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Whistle Down the Wind

Last night was pretty rough, emotionally. It was the culmination of a week's worth of feeling down. Events were triggered by - of all things - a movie, continued to snowball because of interactions with friends, and then came to a head after once more confronting internal conflicts regarding my late father. I ended up arriving at my mother's house unannounced, and crying for a bit (something I haven't done in probably two decades, at least).

It is clear that the root of many of my issues is a series of letdowns, from various people. Sometimes, the blame for this can be laid squarely on the shoulders of others. Often, however, I need to look inward. That is to say, I need to re-evaluate my expectations.

All of us come at life with a set of expectations, whether we think deeply about them, or not. This is, of course, based upon our lives thus far (upbringing, experiences, relationships, etc.) The older we get, the less likely we are to change. Thus, for many folks, their expectations have solidified based upon their overall outlook. Unfortunately (in this case), people are different, and so different people beget different expectations and, invariably, disappointment.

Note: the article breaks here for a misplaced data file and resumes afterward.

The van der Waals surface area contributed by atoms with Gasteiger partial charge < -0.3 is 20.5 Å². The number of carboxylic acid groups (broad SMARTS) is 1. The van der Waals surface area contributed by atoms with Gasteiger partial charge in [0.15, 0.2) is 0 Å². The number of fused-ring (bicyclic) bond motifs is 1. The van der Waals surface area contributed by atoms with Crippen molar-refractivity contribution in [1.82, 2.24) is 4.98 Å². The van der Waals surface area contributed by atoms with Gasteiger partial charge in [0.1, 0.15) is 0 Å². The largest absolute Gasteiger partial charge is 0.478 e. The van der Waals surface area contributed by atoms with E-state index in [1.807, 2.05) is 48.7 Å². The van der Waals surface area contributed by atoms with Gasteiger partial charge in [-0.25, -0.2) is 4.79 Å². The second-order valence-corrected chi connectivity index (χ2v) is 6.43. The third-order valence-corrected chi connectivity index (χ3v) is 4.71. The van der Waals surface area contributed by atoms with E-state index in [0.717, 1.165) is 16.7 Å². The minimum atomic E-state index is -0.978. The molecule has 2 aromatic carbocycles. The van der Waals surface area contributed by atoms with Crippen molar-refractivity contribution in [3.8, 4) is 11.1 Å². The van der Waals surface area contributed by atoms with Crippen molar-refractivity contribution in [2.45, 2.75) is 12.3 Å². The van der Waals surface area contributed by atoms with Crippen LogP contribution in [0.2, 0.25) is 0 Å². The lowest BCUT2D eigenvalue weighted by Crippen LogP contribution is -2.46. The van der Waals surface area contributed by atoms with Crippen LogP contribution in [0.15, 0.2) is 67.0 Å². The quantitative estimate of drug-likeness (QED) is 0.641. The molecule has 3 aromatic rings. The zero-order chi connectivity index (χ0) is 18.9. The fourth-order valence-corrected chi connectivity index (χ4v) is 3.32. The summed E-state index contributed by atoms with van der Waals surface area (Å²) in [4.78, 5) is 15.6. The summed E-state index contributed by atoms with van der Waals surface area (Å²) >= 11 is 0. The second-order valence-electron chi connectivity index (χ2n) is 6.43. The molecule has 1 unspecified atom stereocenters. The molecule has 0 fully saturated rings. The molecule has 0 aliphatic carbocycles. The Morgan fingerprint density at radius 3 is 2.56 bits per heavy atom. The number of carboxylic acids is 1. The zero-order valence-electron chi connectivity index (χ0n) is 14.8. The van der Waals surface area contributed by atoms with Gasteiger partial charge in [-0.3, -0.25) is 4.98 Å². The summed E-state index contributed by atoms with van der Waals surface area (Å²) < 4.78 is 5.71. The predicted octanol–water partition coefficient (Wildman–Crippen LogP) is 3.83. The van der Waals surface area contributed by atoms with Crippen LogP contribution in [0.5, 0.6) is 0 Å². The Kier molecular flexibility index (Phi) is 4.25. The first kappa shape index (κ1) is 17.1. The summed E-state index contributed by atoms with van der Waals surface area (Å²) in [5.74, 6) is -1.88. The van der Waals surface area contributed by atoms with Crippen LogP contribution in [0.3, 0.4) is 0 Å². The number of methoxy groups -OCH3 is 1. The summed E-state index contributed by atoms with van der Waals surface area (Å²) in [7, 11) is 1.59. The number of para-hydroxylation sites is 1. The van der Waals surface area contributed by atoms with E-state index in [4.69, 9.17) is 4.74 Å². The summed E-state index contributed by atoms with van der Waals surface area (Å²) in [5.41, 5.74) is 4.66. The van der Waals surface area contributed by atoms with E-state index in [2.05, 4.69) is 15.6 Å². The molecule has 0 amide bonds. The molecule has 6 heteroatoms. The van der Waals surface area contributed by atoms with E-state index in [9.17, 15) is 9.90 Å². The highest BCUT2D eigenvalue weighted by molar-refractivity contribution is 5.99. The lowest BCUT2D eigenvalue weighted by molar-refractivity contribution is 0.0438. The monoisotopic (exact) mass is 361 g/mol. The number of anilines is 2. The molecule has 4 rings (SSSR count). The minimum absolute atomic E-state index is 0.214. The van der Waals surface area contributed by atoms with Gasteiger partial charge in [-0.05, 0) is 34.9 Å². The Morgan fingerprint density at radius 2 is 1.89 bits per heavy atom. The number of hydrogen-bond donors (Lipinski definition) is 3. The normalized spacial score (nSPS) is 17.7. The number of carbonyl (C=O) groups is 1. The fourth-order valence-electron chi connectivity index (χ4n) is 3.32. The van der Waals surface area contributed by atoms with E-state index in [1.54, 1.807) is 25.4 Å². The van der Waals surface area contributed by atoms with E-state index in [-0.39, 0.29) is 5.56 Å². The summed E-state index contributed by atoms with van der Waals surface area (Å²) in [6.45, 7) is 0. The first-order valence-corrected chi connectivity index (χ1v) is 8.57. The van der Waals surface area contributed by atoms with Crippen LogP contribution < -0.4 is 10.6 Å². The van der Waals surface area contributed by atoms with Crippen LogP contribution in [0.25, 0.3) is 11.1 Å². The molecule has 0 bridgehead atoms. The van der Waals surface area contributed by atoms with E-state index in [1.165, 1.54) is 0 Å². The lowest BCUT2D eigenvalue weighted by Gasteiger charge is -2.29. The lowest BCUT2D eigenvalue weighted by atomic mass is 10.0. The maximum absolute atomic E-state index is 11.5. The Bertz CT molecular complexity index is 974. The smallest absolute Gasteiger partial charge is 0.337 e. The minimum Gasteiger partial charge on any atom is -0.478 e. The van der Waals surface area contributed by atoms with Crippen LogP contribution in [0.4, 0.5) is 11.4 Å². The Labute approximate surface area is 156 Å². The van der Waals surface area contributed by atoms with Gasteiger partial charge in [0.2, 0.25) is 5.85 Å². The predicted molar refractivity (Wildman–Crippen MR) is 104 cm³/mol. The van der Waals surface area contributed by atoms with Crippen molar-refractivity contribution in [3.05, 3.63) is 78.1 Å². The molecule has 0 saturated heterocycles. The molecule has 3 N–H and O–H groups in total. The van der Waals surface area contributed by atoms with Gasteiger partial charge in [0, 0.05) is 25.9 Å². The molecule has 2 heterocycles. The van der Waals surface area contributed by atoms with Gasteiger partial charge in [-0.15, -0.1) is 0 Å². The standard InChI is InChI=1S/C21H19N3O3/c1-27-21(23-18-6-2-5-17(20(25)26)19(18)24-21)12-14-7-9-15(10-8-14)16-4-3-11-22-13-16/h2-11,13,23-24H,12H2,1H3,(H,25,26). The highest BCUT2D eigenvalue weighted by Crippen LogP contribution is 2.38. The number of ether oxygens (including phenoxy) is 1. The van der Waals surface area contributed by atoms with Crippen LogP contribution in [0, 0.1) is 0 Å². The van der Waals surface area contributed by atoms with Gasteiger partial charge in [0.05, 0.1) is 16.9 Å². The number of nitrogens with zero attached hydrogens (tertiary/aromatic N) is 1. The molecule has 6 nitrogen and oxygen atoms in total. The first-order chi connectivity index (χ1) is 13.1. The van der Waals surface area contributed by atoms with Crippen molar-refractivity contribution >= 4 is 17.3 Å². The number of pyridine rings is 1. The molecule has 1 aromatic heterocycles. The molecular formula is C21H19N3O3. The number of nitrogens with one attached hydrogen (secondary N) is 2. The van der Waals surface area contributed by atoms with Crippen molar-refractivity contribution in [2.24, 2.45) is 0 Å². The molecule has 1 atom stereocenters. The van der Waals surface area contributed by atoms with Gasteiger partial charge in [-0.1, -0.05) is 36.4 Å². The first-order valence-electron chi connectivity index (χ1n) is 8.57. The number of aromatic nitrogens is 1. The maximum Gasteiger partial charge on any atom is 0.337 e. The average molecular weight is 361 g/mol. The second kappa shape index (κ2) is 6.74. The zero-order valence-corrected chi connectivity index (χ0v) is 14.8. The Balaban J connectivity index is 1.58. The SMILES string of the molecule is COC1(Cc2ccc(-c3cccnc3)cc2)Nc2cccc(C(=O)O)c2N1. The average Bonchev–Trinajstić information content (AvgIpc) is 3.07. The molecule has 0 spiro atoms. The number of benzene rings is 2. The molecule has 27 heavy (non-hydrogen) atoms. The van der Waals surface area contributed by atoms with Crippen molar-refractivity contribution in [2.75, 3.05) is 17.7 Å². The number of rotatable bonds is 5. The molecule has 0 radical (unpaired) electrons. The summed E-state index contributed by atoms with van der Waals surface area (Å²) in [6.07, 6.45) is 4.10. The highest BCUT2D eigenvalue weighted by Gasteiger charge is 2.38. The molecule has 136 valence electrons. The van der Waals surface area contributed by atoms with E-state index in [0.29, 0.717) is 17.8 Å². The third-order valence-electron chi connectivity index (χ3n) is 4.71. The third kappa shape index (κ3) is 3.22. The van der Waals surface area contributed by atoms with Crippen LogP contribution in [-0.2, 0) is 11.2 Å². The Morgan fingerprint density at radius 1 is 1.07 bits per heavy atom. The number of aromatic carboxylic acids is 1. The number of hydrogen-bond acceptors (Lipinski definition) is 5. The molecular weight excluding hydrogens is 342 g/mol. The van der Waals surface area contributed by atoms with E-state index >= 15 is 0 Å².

Arguably, love is the most important aspect of life. How that love (in its various forms) is expressed is often the subject of much frustration. This can be boiled down to the different ways that people think, and what they expect of others, and believe that others should expect of them.

I think I expect too much from people. This is something that needs to be worked on.


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If You Could Read My Mind

Dance clubs are a funny thing. They contain within their walls a life force and vibrancy sometimes unmatched anywhere else. When dusk settles and the lights come on, people will flood the dance floors to gyrate to music with hypnotic beats and songs about love, lust and fun at the disco. At gay bars, this sort of scenario usually increases ten-fold. It isn't for everyone, but for many it is a respite from the harsh realities of the real word. It is a place that isn't just a structure, but a sanctuary where folks -- minorities in their own communities -- can take shelter and unwind with abandon, at least for a few nighttime hours.
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